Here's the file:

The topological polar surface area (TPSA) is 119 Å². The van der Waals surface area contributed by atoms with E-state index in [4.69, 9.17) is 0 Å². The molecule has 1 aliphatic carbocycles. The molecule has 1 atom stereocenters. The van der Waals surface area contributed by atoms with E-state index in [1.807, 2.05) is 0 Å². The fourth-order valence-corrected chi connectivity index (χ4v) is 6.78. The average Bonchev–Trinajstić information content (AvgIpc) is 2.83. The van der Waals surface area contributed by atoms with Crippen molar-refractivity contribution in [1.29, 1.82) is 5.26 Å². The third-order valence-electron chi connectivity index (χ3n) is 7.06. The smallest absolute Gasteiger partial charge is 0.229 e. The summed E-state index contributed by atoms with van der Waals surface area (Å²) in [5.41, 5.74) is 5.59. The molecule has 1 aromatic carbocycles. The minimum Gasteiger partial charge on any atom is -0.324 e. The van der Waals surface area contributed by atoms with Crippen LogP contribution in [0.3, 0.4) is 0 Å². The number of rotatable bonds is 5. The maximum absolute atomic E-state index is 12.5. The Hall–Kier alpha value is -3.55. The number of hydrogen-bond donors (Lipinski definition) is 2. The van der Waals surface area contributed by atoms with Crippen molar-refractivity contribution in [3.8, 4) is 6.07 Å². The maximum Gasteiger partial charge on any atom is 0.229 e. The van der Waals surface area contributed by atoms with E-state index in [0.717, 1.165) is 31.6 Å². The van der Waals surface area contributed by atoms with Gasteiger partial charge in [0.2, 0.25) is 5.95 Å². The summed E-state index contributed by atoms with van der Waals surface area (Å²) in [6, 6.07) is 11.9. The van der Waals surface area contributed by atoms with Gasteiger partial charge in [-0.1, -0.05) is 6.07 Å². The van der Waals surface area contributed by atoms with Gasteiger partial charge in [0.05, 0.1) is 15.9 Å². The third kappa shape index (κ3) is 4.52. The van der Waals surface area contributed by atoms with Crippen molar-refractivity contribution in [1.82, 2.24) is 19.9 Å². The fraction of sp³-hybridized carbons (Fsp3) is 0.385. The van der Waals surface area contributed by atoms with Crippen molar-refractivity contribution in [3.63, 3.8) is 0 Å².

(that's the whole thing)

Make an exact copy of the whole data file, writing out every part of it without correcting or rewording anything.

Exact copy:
The topological polar surface area (TPSA) is 119 Å². The van der Waals surface area contributed by atoms with E-state index in [4.69, 9.17) is 0 Å². The molecule has 1 aliphatic carbocycles. The molecule has 1 atom stereocenters. The van der Waals surface area contributed by atoms with E-state index in [1.807, 2.05) is 0 Å². The fourth-order valence-corrected chi connectivity index (χ4v) is 6.78. The average Bonchev–Trinajstić information content (AvgIpc) is 2.83. The van der Waals surface area contributed by atoms with Crippen molar-refractivity contribution in [1.29, 1.82) is 5.26 Å². The third-order valence-electron chi connectivity index (χ3n) is 7.06. The smallest absolute Gasteiger partial charge is 0.229 e. The summed E-state index contributed by atoms with van der Waals surface area (Å²) in [5.41, 5.74) is 5.59. The molecule has 1 aromatic carbocycles. The minimum Gasteiger partial charge on any atom is -0.324 e. The van der Waals surface area contributed by atoms with Crippen LogP contribution in [0.3, 0.4) is 0 Å². The number of rotatable bonds is 5. The maximum absolute atomic E-state index is 12.5. The Hall–Kier alpha value is -3.55. The number of hydrogen-bond donors (Lipinski definition) is 2. The van der Waals surface area contributed by atoms with Crippen molar-refractivity contribution in [3.8, 4) is 6.07 Å². The maximum Gasteiger partial charge on any atom is 0.229 e. The van der Waals surface area contributed by atoms with E-state index in [0.717, 1.165) is 31.6 Å². The van der Waals surface area contributed by atoms with Gasteiger partial charge in [0.2, 0.25) is 5.95 Å². The summed E-state index contributed by atoms with van der Waals surface area (Å²) in [6, 6.07) is 11.9. The van der Waals surface area contributed by atoms with Gasteiger partial charge in [-0.1, -0.05) is 6.07 Å². The van der Waals surface area contributed by atoms with Gasteiger partial charge in [0.05, 0.1) is 15.9 Å². The third kappa shape index (κ3) is 4.52. The van der Waals surface area contributed by atoms with Crippen molar-refractivity contribution in [1.82, 2.24) is 19.9 Å². The fraction of sp³-hybridized carbons (Fsp3) is 0.385. The van der Waals surface area contributed by atoms with Crippen molar-refractivity contribution in [3.63, 3.8) is 0 Å².